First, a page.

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Court rules against fast-track of Trump EPA's 'secret science' rule

A federal judge in Montana late Wednesday ruled against the Trump administration’s attempt to fast-track a controversial rule about how the Environmental Protection Agency (EPA) considers scientific evidence, endangering its future under the Biden administration. 

The Trump EPA had characterized the rule, which would restrict the use of studies that don’t make their underlying data publicly available, as procedural, allowing it to go into effect immediately.

Judge Brian Morris, an Obama appointee, disagreed, determining that the rule was substantive and ordering that it can’t go into effect until Feb. 5.

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Delaying the rule could jeopardize it, as it would now be subject to a new White House memo that freezes pending regulations for 60 days.

Under the memo, President Biden's administration can take action against rules if it determines that they raise “substantial questions of fact, law, or policy.”

The Trump administration billed the rule in question as a transparency measure, with former EPA Administrator Scott PruittEdward (Scott) Scott PruittOklahoma AG resigns following news of divorce, alleged affair Court sets in motion EPA ban on pesticide linked to developmental issues Scientific integrity, or more hot air? MORE saying it would combat “secret science.”

Critics argued that it could undermine the use of important public health studies that have legitimate reasons, such as privacy, to hide underlying data. 

The rule didn’t eliminate the use of studies with private data, but gave preference to those that made their data public, which critics argued could tip the scales in favor of industry. 

In his ruling, Morris argued that that rule was substantive, rather than procedural as the agency contended, because it “determines outcomes rather than process.”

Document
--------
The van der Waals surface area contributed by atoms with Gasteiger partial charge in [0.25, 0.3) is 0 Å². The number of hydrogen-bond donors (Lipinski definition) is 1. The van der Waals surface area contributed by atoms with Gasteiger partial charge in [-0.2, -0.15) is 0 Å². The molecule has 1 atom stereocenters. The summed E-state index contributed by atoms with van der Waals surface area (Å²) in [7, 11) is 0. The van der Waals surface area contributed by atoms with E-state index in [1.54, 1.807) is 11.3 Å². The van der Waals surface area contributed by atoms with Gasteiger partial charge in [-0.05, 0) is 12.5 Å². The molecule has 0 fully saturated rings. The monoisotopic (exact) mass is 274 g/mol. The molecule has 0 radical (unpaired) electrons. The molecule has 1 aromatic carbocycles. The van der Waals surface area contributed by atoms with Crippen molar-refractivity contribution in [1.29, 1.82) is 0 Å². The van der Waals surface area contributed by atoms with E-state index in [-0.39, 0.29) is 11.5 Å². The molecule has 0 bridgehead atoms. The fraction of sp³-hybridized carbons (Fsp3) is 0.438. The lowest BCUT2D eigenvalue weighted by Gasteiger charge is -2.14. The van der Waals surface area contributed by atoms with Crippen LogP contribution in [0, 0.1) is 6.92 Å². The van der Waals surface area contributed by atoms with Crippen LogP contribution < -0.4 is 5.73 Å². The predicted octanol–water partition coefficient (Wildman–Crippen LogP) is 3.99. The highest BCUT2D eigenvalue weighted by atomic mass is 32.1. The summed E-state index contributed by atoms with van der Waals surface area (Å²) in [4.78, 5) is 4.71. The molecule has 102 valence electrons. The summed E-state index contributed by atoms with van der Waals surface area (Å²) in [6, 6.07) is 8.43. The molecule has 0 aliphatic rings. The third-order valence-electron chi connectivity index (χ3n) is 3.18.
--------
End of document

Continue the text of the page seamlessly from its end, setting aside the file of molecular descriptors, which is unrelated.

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“The Final Rule’s status becomes particularly clear when one examines what it is missing—any kind of procedure. EPA itself noted in its rulemaking that it would have to issue future guidance on how the rule operates procedurally,” he wrote. 

He added that the agency lacked “good cause” to exempt the rule from the 30-day delay before it takes effect. 

“EPA failed to show a need for urgent implementation when it took more than two-and one-half years to finalize this regulation,” Morris wrote. 

The ruling also raises questions about the Congressional Review Act (CRA), under which Congress can overturn agency rules issued at the end of a president's term.

Then-EPA Administrator Andrew WheelerAndrew WheelerOvernight Energy: EPA to reconsider Trump decision not to tighten soot standards | Interior proposes withdrawal of Trump rule that would allow drillers to pay less | EPA reverses Trump guidance it said weakened 'forever chemicals' regulations EPA to reconsider Trump decision not to tighten soot air quality standards EPA to revise Trump rule limiting state authority to block pipelines MORE told reporters earlier this month that the CRA was not applicable because "this is an internal housekeeping regulation" and is not costly.

Deepak Gupta, one of the lawyers on the case, told The Hill that he thinks the court's decision that the rule is substantive, rather than just a housekeeping matter, means there's a better chance the CRA could be used against it. 

“Yesterday’s decision makes it much more likely that Congress may repeal this rule under the Congressional Review Act. The decision also makes it much easier for the EPA to postpone this rule and ultimately rescind it,” Gupta said.

The rule was challenged by three environmental groups, the Environmental Defense Fund (EDF), Montana Environmental Information Center and Citizens for Clean Energy, which all hailed the ruling.

“The Trump administration broke the law by issuing a harmful rule to censor life-saving medical science, and broke the law again by trying to make the rule immediately effective,” EDF senior attorney Ben Levitan said in a statement. “The Censored Science Rule weakens EPA’s ability to protect Americans from dangerous pollution, toxic chemicals and other threats.”

– Updated at 12:32 p.m.